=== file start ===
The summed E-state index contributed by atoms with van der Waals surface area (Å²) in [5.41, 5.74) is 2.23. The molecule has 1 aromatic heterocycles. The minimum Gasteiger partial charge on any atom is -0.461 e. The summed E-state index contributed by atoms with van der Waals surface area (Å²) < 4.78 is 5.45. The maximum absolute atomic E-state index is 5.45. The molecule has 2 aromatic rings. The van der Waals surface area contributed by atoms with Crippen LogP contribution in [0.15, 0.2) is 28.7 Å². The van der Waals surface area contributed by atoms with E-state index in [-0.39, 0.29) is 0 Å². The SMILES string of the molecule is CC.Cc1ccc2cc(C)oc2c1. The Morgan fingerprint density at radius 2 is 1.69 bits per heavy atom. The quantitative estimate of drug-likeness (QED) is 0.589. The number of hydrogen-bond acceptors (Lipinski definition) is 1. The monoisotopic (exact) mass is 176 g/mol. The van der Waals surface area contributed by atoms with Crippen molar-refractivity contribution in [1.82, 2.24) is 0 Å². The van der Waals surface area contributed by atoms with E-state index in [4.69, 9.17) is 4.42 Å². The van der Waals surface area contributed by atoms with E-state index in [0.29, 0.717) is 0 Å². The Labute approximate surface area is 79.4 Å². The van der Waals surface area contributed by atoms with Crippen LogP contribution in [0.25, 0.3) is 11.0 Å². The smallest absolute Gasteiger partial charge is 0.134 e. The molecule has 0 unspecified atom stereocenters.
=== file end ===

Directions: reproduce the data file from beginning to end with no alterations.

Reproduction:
The summed E-state index contributed by atoms with van der Waals surface area (Å²) in [5.41, 5.74) is 2.23. The molecule has 1 aromatic heterocycles. The minimum Gasteiger partial charge on any atom is -0.461 e. The summed E-state index contributed by atoms with van der Waals surface area (Å²) < 4.78 is 5.45. The maximum absolute atomic E-state index is 5.45. The molecule has 2 aromatic rings. The van der Waals surface area contributed by atoms with Crippen LogP contribution in [0.15, 0.2) is 28.7 Å². The van der Waals surface area contributed by atoms with E-state index in [-0.39, 0.29) is 0 Å². The SMILES string of the molecule is CC.Cc1ccc2cc(C)oc2c1. The Morgan fingerprint density at radius 2 is 1.69 bits per heavy atom. The quantitative estimate of drug-likeness (QED) is 0.589. The number of hydrogen-bond acceptors (Lipinski definition) is 1. The monoisotopic (exact) mass is 176 g/mol. The van der Waals surface area contributed by atoms with Crippen molar-refractivity contribution in [1.82, 2.24) is 0 Å². The van der Waals surface area contributed by atoms with E-state index in [4.69, 9.17) is 4.42 Å². The van der Waals surface area contributed by atoms with E-state index in [0.29, 0.717) is 0 Å². The Labute approximate surface area is 79.4 Å². The van der Waals surface area contributed by atoms with Crippen LogP contribution in [0.25, 0.3) is 11.0 Å². The smallest absolute Gasteiger partial charge is 0.134 e. The molecule has 0 unspecified atom stereocenters.